May 7, 2004 By Blake Harris
The question, however, has become how to measure progress toward that goal.
It is often difficult to assess the degree to which justice officials have complete, accurate and timely information to support decision-making throughout the integration process, said Kelly Harris, deputy executive director of SEARCH, the National Consortium for Justice Information and Statistics
An easier and less costly metric is simply to note steps jurisdictions completed in the integration process, according to a recent SEARCH brief co-authored by Harris -- Measuring Progress: A Summary of Key Milestones in Support of Justice Integration.
SEARCH's recommendations not only offer a means to measure progress, but in some ways help provide a roadmap to integration.
Through work over the years, Harris said SEARCH has found key best practices and critical success factors.
"These nine milestones are the key steps -- the best practices. Each one has multiple activities and initiatives underneath them. These are very high, 100,000-foot level things that justice folks have to do as they move through the successful integration of their information systems," she said.
Justice integration milestones stem from the practical observation that challenges are not that different from one jurisdiction to another.
"Often when you have interoperability or information-sharing projects that involve a multitude of stakeholders, you have different views of what success is and how you measure it," said Lt. Col. Jeff Harmon, deputy chief of the Maine State Police. "SEARCH's milestones will be very useful as we go forward with different projects."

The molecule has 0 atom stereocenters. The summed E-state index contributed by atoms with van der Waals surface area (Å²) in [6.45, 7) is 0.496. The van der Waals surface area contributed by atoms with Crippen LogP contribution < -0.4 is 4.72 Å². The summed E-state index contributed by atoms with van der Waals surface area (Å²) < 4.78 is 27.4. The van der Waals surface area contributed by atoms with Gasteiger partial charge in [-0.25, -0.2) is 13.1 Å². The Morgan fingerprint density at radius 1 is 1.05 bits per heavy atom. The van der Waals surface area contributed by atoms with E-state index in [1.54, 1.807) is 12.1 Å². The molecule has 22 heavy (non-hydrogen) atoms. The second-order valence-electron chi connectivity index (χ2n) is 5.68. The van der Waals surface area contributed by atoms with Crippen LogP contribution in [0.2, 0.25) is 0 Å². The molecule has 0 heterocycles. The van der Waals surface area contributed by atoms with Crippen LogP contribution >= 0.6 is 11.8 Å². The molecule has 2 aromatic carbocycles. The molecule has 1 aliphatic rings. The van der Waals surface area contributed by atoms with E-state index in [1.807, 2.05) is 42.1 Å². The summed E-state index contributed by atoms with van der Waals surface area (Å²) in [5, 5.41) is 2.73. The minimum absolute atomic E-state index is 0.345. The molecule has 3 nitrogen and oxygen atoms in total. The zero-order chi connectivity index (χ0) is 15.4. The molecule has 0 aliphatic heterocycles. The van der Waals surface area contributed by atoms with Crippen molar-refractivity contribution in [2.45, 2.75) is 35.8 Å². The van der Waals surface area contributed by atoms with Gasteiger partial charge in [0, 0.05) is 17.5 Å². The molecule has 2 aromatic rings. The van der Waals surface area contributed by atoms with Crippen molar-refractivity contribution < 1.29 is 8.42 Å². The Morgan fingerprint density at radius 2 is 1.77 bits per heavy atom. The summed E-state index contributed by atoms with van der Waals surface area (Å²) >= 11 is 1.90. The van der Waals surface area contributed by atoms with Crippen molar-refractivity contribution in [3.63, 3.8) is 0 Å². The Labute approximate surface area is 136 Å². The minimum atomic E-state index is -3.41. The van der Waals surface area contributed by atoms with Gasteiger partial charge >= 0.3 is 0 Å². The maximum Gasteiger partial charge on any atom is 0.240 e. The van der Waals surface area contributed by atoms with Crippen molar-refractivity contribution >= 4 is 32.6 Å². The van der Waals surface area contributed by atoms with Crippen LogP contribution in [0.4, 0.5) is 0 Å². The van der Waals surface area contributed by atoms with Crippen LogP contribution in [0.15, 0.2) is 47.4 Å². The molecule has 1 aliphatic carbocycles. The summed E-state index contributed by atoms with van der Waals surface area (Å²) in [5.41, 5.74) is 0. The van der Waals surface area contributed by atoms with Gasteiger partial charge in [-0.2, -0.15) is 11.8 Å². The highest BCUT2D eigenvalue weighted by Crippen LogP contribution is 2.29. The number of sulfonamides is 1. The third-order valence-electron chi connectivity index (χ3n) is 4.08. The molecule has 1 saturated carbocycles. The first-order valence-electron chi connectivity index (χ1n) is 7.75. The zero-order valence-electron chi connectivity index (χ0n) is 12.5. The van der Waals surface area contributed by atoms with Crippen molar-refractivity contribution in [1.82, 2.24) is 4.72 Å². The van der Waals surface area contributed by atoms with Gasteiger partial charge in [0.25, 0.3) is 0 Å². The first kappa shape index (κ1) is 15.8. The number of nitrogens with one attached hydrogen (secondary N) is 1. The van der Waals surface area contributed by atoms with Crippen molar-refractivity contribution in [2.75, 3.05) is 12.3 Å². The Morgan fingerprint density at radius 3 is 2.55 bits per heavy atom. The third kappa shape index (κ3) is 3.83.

Harmon said following the milestones could help remove turf issues from the planning process. "You are looking at things more from a systems standpoint," he said. "Of course, every organization has its own priorities, but those priorities may not give you the best immediate value or best results for the whole system."
According to the SEARCH brief, each milestone represents a building block that enhances work done in the preceding milestone. They provide a series of steps to build a solid operational, technical and policy foundation for a successful integrated justice initiative.
"The justice enterprise isn't like a company with one CEO," said Harris. "You really have multiple CEOs -- chiefs of police, judges and many different elected officials -- involved in these enterprise systems."
As with all government institutions, the justice enterprise leadership changes over time. "We've seen many efforts go way down the road toward completion," she added. "Then key leaders leave after their term is over, and the initiative can literally fall apart."
Maintaining an enduring structure, commitment and cohesiveness throughout the life cycle of justice projects is often a challenge. Integration is a process, not merely a project, she said, and it is characterized by many years of planning, implementing, supporting, managing, enhancing and evaluating various systems that make up the justice enterprise.
Integration and information sharing require cooperation over the long haul from agencies involved, said Harris, which makes measuring progress more important so everyone recognizes that progress is being made.
"When technology came on the scene, we saw the pervasive idea that with computerization and electronic interchanges, things would automatically be better. Agencies would need less staff and save money," she said. "Then there were all these major failures -- not just in justice, but also in the private and public sectors generally. People now understand that simply throwing money at technology is not the end all. That alone does not make you successful."